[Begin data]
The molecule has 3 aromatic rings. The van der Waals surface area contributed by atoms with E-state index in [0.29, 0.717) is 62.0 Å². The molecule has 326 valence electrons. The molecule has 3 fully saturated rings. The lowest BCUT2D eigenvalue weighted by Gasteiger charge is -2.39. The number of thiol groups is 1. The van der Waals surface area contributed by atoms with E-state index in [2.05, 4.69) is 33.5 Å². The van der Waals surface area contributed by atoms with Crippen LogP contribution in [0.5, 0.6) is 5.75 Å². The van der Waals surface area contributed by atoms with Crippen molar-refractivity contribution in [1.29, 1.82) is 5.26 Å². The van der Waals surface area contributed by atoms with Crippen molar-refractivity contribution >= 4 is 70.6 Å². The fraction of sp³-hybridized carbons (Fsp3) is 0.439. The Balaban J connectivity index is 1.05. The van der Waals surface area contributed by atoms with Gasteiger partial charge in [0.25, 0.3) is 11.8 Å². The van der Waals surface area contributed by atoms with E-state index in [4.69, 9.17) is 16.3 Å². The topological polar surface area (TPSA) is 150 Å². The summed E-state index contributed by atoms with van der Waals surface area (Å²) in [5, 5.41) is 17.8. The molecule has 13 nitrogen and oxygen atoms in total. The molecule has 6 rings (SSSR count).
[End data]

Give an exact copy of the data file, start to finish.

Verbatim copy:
The molecule has 3 aromatic rings. The van der Waals surface area contributed by atoms with E-state index in [0.29, 0.717) is 62.0 Å². The molecule has 326 valence electrons. The molecule has 3 fully saturated rings. The lowest BCUT2D eigenvalue weighted by Gasteiger charge is -2.39. The number of thiol groups is 1. The van der Waals surface area contributed by atoms with E-state index in [2.05, 4.69) is 33.5 Å². The van der Waals surface area contributed by atoms with Crippen LogP contribution in [0.5, 0.6) is 5.75 Å². The van der Waals surface area contributed by atoms with Crippen molar-refractivity contribution in [1.29, 1.82) is 5.26 Å². The van der Waals surface area contributed by atoms with Crippen molar-refractivity contribution >= 4 is 70.6 Å². The fraction of sp³-hybridized carbons (Fsp3) is 0.439. The Balaban J connectivity index is 1.05. The van der Waals surface area contributed by atoms with Gasteiger partial charge in [0.25, 0.3) is 11.8 Å². The van der Waals surface area contributed by atoms with E-state index in [4.69, 9.17) is 16.3 Å². The topological polar surface area (TPSA) is 150 Å². The summed E-state index contributed by atoms with van der Waals surface area (Å²) in [5, 5.41) is 17.8. The molecule has 13 nitrogen and oxygen atoms in total. The molecule has 6 rings (SSSR count).